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GBC Atomic Purple

The Atomic Purple model for the Game Boy Color

The Game Boy Color is a handheld system serving as both the fourth model of the Game Boy and its successor. The Game Boy Color was released in late 1998. It is similar to original Game Boy units, although the most notable difference and selling point of the Game Boy Color is that its games have a full-color display. The Game Boy Color also features a processing power that is twice the speed.

The Game Boy Color is entirely backward compatible with Game Boy software, including its accessories, such as the Game Link Cable, compatible with the first-generation core series games, and non-standard features such as the camera protruding out of a Game Boy Camera. Original Game Boy games can now be played in color using a color palette by using either one of or a combination of the D-Pad, A, and B buttons, similar to what the Super Game Boy allowed for.

The Game Boy Color has identical controls to that of the original Game Boy and Nintendo Entertainment System controllers: a D-Pad and the A, B, Start, and Select buttons.

Pokémon games[]

The first Pokémon game released for the Game Boy Color is Pokémon Trading Card Game, originally released in Japan on December 18, 1998. The next release was Pokémon Pinball, which has a rumble feature built into its cartridge. Afterward, and most notably, came the introduction of the second generation core series titles Pokémon Gold Version and Pokémon Silver Version. The fourth release is a Panel de Pon-style puzzle game titled Pokémon Puzzle Challenge. The fifth release is another core series game, Pokémon Crystal Version. Lastly, a sequel to the Pokémon Trading Card Game was released, Pokémon Card GB2 Here Comes Team Great Rocket!, which is the only Pokémon Game Boy Color game to not receive an international release. There was one canceled Pokémon game for the system, Pokémon Picross.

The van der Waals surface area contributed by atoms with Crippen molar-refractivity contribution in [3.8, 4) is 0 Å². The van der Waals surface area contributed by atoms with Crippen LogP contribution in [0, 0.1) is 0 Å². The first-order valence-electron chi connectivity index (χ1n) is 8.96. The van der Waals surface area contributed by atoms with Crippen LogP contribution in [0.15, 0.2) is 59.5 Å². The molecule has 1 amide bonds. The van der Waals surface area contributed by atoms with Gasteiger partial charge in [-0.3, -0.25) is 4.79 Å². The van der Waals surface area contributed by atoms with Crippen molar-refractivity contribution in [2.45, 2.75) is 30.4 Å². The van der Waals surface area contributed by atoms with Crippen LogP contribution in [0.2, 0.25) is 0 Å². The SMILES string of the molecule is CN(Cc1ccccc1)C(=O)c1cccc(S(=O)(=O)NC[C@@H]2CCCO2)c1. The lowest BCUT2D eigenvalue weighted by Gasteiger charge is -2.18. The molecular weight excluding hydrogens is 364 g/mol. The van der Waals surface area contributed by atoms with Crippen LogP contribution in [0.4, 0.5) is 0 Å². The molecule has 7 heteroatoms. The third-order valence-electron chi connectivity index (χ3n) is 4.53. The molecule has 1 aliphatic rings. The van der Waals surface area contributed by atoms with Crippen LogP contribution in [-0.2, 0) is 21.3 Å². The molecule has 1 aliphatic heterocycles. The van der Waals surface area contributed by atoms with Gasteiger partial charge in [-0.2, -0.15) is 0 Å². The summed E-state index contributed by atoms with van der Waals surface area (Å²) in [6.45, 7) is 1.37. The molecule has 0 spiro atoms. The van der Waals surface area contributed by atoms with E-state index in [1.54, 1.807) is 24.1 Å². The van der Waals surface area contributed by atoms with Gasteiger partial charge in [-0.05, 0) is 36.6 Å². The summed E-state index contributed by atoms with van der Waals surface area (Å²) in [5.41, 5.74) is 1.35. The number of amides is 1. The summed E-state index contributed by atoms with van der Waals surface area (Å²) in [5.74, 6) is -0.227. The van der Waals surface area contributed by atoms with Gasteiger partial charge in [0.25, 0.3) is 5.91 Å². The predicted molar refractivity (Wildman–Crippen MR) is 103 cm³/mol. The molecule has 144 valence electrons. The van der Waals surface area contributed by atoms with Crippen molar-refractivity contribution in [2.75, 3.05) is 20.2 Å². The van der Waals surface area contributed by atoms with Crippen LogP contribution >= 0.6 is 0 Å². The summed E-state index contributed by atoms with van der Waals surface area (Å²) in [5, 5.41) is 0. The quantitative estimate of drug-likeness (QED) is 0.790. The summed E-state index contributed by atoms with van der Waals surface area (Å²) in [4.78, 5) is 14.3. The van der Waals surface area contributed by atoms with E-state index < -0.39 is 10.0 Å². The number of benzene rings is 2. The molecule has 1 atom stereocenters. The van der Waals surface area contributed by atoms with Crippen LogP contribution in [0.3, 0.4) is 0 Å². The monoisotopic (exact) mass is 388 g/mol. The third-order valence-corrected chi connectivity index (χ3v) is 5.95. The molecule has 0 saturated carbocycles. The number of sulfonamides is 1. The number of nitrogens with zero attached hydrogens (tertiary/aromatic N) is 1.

One Pokémon game for the Game Boy was released during the Game Boy Color's lifespan, Pokémon Yellow Special Pikachu Edition, although this is only true for the international versions because the Japanese version was released a few weeks before the Game Boy Color's launch. Additionally, international copies of Pokémon Yellow have enhanced features if played on the Game Boy Color.

Game compatibility[]

Early Game Boy Color games were generally released on a black cartridge with the header "Game Boy," allowing for backward compatibility on original Game Boy units, whereas clear Game Boy Color cartridges have the header "Game Boy Color," indicating that they cannot be played on Game Boys, and if the user attempts to play it on a Game Boy, an error message is shown. A relative Pokémon example is that Pokémon Trading Card Game was released on a black cartridge, so it can also be played on a Game Boy, whereas Pokémon Puzzle Challenge was released on a clear cartridge, so it cannot be played on a Game Boy. While Pokémon Gold and Silver both have a uniquely colored cartridge, they have the shape of a black Game Boy Color cartridge, and they were designed for backward compatibility on original Game Boy units. Their follow-up title, Pokémon Crystal, does not make use of this.

Both Game Boy and Game Boy Color cartridges are backwards compatible with Game Boy Advance units (except for the Game Boy micro model) and the Game Boy Player peripheral for the Nintendo GameCube.


GBC Pokemon Special Edition

The Pokémon Special Edition model

The Game Boy Color was released in a variety of colors upon release. and each type had its own distinct name; the six main models were Atomic Purple (translucent light purple), Berry (hot pink), Dandelion (yellow), Grape (dark purple), Kiwi (light green), and Teal (light blue).

There are a few Pokémon-themed Game Boy Color models, such as the Pokémon Special Edition. This model is a brighter yellow than the Dandelion model, and its faceplate displays a Poké Ball surrounding the LED power indicator, a Pikachu at the bottom left, and both a Jigglypuff and Togepi at the bottom right. The D-Pad is colored blue, the A button is red, and the B button is green. The Pokémon logo is also displayed just above the Start and Select buttons, which have the same colors as the traditional models.